That's my 2 cents, folks.

- The Janitor

GODSON's 2 Cents:

Rather than comment specifically on the article, I would like to comment on what the article represents and my view on these particular matters...I want to talk directly to the black man for a few moments. Speaking on a general basis, brothas....Sistas (black women) are the only women on this planet, that have stood by us consistently through all of our foolishness, all of our shortcomings, educated or not, jobless, successful, incarcerated, ect. They have not been perfect, but they have raised us, they have nurtured us without help from our fathers, they are sometimes domineering and don't always know how to make us feel like men, but they would do anything for us. I am in no way against, inter-racial dating or marriage, but it saddens me that we've come to a point in which the black woman is realizing that she truly cannot depend on us. So much so that she has had to expand her proverbial manhunt to men in every race. I think that we (the black man) should look at this and take this very seriously. I think we should use this to examine our own shortcomings and how we've continuously let sista's down time and time again and caused them to lose faith in us as their companions.

Now look! This is not a right cross to the black man...We get beat down enough on a day to day basis...I'm just saying we have to acknowledge as a whole our part in shaping the black woman's perception of us. This perception has been decades....Hell, centuries in the making. It began with the black man's psychological and emotional castration, done by the oppressive white man from slavery, through reconstruction, right into civil rights and straight on through to today. The black man could not protect the black woman, could not defend her honor, when she was being raped, beaten and abused. He could not provide for her, because the white man would not give him a job, so he looked to the streets to provide for his family. When he became successful at that, he got incarcerated and was torn from his family. This bred generation after generation of black men who were either drug dealers or drug users. The few black men that were on the "straight and narrow" were too few in number to satisfy the demand by our black women. Not to mention that since we were not around to provide for our sistas and children, they were forced to get out into the workforce and do it for themselves. This bred generation after generation of "independent women" who realized they didn't need a man to do anything for them. This perception has spread like crazy and caused the deterioration of the black family in many more ways then I am currently willing to mention in this post.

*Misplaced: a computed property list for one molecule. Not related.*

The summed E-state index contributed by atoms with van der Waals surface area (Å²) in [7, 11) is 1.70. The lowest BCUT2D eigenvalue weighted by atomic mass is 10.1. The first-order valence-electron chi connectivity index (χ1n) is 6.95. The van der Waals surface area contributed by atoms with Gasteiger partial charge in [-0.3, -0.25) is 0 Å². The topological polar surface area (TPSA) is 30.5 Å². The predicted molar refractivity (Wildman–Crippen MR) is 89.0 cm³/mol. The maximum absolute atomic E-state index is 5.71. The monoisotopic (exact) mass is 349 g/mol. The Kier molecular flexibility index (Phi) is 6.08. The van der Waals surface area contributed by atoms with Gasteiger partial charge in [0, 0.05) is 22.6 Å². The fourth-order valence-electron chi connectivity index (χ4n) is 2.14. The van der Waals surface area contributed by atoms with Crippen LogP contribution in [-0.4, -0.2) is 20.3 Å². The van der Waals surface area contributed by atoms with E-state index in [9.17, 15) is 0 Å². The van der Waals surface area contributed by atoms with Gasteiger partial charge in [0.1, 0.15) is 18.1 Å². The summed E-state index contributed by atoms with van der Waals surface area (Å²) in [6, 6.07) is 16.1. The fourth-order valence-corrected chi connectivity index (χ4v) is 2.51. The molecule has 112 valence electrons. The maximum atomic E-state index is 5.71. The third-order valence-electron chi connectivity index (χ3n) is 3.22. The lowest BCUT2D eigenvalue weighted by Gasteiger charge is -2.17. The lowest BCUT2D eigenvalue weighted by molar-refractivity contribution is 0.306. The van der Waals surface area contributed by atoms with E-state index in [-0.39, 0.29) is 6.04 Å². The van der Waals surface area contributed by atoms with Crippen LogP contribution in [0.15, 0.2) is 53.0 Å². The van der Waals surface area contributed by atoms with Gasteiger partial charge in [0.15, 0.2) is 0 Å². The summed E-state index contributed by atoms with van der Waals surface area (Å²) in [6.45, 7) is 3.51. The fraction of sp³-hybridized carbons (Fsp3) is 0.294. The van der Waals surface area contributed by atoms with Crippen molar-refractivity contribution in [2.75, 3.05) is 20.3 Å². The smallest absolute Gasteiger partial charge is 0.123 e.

I agree that it is ridiculous to openly encourage and suggest to sistas to date every other race besides the black man. The black man and the black woman NEED each other. We need each other like we need air to breathe. We are connected like we our connected to our immediate family. I would like to know how we can mend our relationship with each other, because as long as we are at odds with each other, we are at odds with ourselves. As long as people like O.J. Simpson, Tiger Woods and Kobe Bryant exist it will continue to take work for us to gain back what was taken from us as a unit.

That's my story and I'm sticking to it!